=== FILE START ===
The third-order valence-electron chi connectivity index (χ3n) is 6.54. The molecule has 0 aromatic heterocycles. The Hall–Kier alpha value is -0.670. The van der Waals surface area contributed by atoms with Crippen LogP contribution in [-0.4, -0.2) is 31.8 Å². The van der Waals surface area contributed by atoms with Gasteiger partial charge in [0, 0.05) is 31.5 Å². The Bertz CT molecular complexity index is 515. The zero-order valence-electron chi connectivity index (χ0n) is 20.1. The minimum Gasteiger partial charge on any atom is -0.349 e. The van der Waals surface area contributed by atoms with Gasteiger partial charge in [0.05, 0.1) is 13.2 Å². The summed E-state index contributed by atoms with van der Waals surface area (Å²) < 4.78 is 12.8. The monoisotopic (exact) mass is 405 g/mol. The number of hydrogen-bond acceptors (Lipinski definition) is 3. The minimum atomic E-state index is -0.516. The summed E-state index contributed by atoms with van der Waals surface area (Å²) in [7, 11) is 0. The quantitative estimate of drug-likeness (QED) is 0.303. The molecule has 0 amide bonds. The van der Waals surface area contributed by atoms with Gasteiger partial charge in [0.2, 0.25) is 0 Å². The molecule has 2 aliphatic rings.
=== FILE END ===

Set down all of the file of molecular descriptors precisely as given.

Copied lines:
The third-order valence-electron chi connectivity index (χ3n) is 6.54. The molecule has 0 aromatic heterocycles. The Hall–Kier alpha value is -0.670. The van der Waals surface area contributed by atoms with Crippen LogP contribution in [-0.4, -0.2) is 31.8 Å². The van der Waals surface area contributed by atoms with Gasteiger partial charge in [0, 0.05) is 31.5 Å². The Bertz CT molecular complexity index is 515. The zero-order valence-electron chi connectivity index (χ0n) is 20.1. The minimum Gasteiger partial charge on any atom is -0.349 e. The van der Waals surface area contributed by atoms with Gasteiger partial charge in [0.05, 0.1) is 13.2 Å². The summed E-state index contributed by atoms with van der Waals surface area (Å²) < 4.78 is 12.8. The monoisotopic (exact) mass is 405 g/mol. The number of hydrogen-bond acceptors (Lipinski definition) is 3. The minimum atomic E-state index is -0.516. The summed E-state index contributed by atoms with van der Waals surface area (Å²) in [7, 11) is 0. The quantitative estimate of drug-likeness (QED) is 0.303. The molecule has 0 amide bonds. The van der Waals surface area contributed by atoms with Gasteiger partial charge in [0.2, 0.25) is 0 Å². The molecule has 2 aliphatic rings.